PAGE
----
Azerbaijan and Armenia are inching closer to a long and bloody war. Interestingly, they are fighting over a small piece of territory Nagorno-Karabakh, which is merely four times the size of India’s Capital city- Delhi. South Caucasus is itself an insignificant part of the world in terms of size and, therefore, a war between Azerbaijan and Armenia shouldn’t by itself have any major repercussions on the world at large.
However, the Azerbaijan-Armenia war is showing signs of becoming a wider war with outside powers like France, Russia and Turkey getting involved. So, why do these powers care about a geographically small region fighting over a still smaller territory? This is where the strategic role of South Caucasus comes into the picture. South Caucasus sits at the international crossroads in more ways than one. South Caucasus is a major connectivity hub, and Nagorno Karabakh itself is a crucial oil supply route.
For Azerbaijan and Armenia, Nagorno Karabakh is at the root of a hundred-year-old conflict between the two countries. Both Armenia and Azerbaijan are former Soviet nations and today they are neighbours. But Armenia and Azerbaijan are fundamentally different. While the former is an Orthodox Christian-majority nation, the latter is Muslim-majority.
The Nagorno-Karabakh conflict itself is a result of demographic intricacies. Nagorno-Karabakh is recognised internationally as a part of Azerbaijan, but, the disputed region consists largely of ethnic Armenians. Nagorno-Karabakh is under effective Armenian control since the early 1990s. In 1991, Nagorno-Karabakh itself declared independence from Azerbaijan and, therefore, Armenia started supporting it against Azerbaijan. However, Armenia never recognised Nagorno-Karabakh as an independent region.
Be that as it may, skirmishes between Armenia and Azerbaijan, and that too in Nagorno-Karabakh hurt Europe’s energy transport ambitions. Two pipelines carry oil and gas from Azerbaijan westward through the Caucasus into Europe. But both of them pass near the disputed Nagorno-Karabakh region. A broadened war in South Caucasus could therefore jeopardise Europe’s ambitions of tapping the Caspian region for oil and gas supplies.
The Caspian region is rich in oil and gas reserves, and the regional powers also want to export energy to Europe. However, there are only two routes to export energy from the Caspian region to Europe. One of them goes Northwest via Russia, and the other one goes Southwest across the Caucasus passing through the Nagorno-Karabakh region.
Since Europe finds it convenient to view Russia as an enemy of the free world, it wants to reduce dependence on Russia for oil and energy supplies. Therefore, the Nagorno-Karabakh region getting caught up in hostilities is a major geostrategic disaster for Europe.
But oil and gas supplies are just one dimension of the strategic significance of the South Caucasus region. Since South Caucasus is truly at international crossroads, its ability to function as a connectivity hub of sorts has got enhanced. South Caucasus can help connect Asia to Europe, which brings in another power into the region- China. The location of South Caucasus countries like Azerbaijan makes the region indispensable in China’s Belt and Road Initiative (BRI) ambitions.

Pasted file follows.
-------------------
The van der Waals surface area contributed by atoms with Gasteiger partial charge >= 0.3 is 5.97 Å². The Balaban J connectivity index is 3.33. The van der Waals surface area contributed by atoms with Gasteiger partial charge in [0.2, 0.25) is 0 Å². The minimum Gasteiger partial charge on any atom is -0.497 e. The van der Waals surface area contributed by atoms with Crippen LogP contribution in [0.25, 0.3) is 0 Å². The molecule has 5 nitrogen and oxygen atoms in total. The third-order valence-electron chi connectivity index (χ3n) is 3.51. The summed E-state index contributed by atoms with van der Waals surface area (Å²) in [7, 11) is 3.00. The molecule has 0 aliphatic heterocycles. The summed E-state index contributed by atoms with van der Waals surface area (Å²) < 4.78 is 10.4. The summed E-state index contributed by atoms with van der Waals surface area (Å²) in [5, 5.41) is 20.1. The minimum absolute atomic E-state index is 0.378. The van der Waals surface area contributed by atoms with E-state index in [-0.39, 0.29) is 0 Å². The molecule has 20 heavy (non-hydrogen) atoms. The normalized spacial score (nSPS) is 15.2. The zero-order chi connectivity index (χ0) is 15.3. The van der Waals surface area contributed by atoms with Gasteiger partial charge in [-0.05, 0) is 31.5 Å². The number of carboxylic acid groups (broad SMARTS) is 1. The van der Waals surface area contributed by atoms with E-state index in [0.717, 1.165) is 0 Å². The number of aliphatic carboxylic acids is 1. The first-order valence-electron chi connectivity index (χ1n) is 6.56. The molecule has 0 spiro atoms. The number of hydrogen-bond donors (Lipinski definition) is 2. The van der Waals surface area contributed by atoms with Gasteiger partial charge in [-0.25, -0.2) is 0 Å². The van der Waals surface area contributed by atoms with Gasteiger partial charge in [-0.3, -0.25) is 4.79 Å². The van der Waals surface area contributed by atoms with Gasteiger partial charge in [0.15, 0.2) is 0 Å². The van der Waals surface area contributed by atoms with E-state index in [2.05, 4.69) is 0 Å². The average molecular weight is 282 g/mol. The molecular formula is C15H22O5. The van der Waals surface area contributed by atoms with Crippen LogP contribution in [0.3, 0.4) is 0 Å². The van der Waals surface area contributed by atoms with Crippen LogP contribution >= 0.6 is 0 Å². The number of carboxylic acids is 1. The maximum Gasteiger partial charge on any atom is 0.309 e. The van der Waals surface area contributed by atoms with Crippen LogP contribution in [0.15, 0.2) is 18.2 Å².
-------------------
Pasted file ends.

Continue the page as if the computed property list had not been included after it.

China understands that it cannot reach Europe unless it invests in South Caucasus. As a part of the BRI, China is developing a Trans-Caspian International Transit Route. One of the components of this route is the Baku-Tbilisi-Kars railway. This rail route currently serves as the shortest route for delivering Chinese goods to Turkey. This route that cuts through South Caucasus helps China reduce delivery time to Europe from over a month to just 15 days.
And then China also understands the significance of the oil and gas supply routes passing through the disputed Nagorno-Karabakh region. Chinese State media outlet CGTN has even reported, “Nagorno-Karabakh region is geopolitically important because it is a significant pipeline and energy gate towards Europe and other countries in the region.”
Beijing, therefore, seems to be evincing interest in harnessing the oil and gas reserves of the region and probably even playing a role in the pipeline projects that pass through Nagorno-Karabakh region.
Finally, for Russia and Turkey, Armenia and Azerbaijan are becoming important not only because of their geographical location but also because South Caucasus brings Islamist and orthodox Christianity at loggerheads.
For Ankara, the ongoing battle in the disputed Nagorno-Karabakh region also has a Central Asia link. Turkey lacks a direct link to Central Asia, a region, considered to be Russia’s sphere of influence, and the only roadblocks are Armenia and the Nagorno Karabakh Republic. Attacking Armenia and taking control of the Nagorno-Karabakh region is, therefore, a part of Erdoğan’s dreams to unite the Turkic world from Central Asia to Turkey under Ankara’s leadership.
On the other hand, Putin cannot simply give away Central Asia access to Turkey because Central Asia is a priority region for Moscow. Therefore, even though Russia might not itself is tempted to choose between two former Soviet Republics, but, every time Turkey backs Azerbaijan against Armenia, Moscow will be induced to back Armenia.
Therefore, South Caucasus might seem inconsequential due to its small size. But every time the region moves towards a full-blown war, it risks dragging several powers including Russia, Europe, China and Turkey into the conflict.